New Jersey lost the first round of its challenge of a federal ban on sports gambling but is vowing to continue fighting.

Gov. Chris Christie’s press secretary, Michael Drewniak, said the state intends to appeal a decision by U.S. District Court Judge Michael Shipp to bar New Jersey from authorizing and licensing sports betting outfits in Atlantic City casinos and at the state’s racetracks.

"We believe firmly in the principles of our position on sports betting and that the federal ban is inequitable, violates New Jersey's rights as a state and is unconstitutional,” Drewniak said in a statement. “We are confident that the federal court of appeals will conclude that New Jersey should be treated equally with other states."

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On Thursday, Shipp ruled in favor of the five amateur and professional sports leagues that had sued to block New Jersey from authorizing sports wagering. The judge said that the federal Professional and Amateur Sports Protection Act, which prohibits the activity, is constitutional.

The state had argued the federal act violated the 10th Amendment by commandeering New Jersey’s lawmaking authority. Shipp in his opinion said he believed that Congress acted within its powers when it enacted the law and New Jersey must appeal to lawmakers if it wants to overturn the legislation.

“Although some of the questions raised in this case are novel, judicial intervention is generally unwarranted no matter how unwise a court considers a policy decision of the legislative branch,” the judge said in his opinion. “To the extent the people of New Jersey disagree with PASPA, their remedy is not through passage of a state law or through the judiciary, but through the repeal or amendment of PASPA in Congress.”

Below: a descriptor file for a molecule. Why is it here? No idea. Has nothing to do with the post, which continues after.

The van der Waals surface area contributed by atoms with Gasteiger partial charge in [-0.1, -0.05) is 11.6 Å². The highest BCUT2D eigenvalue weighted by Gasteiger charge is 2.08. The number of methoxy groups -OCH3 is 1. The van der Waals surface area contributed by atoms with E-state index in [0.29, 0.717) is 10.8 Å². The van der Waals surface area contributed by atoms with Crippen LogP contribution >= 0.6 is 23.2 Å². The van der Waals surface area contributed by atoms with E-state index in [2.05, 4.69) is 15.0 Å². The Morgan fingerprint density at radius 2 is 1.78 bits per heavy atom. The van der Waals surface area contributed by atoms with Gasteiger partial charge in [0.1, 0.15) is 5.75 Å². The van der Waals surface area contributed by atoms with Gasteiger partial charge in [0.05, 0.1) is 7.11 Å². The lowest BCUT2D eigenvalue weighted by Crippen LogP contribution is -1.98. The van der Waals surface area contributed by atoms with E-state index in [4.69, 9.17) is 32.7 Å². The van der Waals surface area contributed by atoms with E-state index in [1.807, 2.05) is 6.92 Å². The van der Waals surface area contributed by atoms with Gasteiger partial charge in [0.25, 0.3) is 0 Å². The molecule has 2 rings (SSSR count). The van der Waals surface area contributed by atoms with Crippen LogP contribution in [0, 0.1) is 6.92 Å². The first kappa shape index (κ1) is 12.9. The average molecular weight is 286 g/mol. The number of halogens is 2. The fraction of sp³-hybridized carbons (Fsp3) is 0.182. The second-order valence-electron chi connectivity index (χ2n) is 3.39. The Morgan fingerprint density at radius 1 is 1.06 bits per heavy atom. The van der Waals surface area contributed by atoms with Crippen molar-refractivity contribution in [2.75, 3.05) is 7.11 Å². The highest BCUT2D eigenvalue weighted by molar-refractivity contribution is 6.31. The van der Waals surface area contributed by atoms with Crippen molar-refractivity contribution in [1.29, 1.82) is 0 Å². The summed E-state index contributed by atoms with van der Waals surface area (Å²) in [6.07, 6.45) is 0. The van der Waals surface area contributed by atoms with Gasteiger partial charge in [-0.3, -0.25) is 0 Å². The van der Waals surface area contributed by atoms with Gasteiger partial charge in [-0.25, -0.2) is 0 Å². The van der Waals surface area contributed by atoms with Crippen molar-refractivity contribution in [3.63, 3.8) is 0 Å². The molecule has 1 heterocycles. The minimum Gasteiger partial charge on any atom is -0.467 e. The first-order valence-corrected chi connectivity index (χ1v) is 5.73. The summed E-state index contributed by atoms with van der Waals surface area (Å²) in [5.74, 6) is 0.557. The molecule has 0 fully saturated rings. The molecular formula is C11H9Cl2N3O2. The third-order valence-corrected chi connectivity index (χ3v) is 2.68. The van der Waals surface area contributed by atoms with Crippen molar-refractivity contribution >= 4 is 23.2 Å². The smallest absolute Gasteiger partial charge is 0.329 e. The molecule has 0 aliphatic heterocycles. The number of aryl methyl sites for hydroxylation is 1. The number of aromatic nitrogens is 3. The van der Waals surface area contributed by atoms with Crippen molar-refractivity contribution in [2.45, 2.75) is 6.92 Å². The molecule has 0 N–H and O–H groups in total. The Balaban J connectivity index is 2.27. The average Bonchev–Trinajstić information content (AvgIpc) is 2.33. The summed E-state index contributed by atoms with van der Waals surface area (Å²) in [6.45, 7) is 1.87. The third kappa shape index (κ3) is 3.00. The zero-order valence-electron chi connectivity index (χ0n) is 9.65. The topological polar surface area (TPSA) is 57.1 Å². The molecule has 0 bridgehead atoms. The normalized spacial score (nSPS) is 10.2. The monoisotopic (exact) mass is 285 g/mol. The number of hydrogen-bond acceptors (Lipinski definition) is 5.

U.S. Reps. Frank Pallone, D-N.J. and Frank LoBiondo, R-N.J. have introduced two separate bills, which if either one passes would allow New Jersey to legally authorize sports betting. State officials have said due to opposition by the amateur and professional sports organizations and other lobbying interests, passing either bill will be difficult.

New Jersey would stand to gain millions of dollars with the addition of sports gambling, particularly in light of recently enacted Internet gambling legislation, said Gene Johnson, senior vice president for market research and online studies for Linwood-based Spectrum Gaming Group. Globally, 45 percent of money generated online comes from sports betting, he said.

“It’s a very large part of the interactive market,” he said.

While companies that offer online poker and other casino games will remain interested in New Jersey’s new Internet gambling market, others that focus on sports betting will remain on the sideline until the sports betting lawsuit is settled, Johnson said.

Enacted in 1992, PASPA prohibits states from authorizing sports gambling except in four jurisdictions that already had legalized the activity. Disregarding PASPA, New Jersey proceeded to enact state laws last year authorizing the Division of Gaming Enforcement to license sports betting operations in casinos and racetracks.

The NBA, NCAA, NFL, NHL and MLB, which oppose sports betting because officials believe it will bring the integrity of their games into question and potentially lead to the loss of fan dollars, subsequently sued New Jersey.

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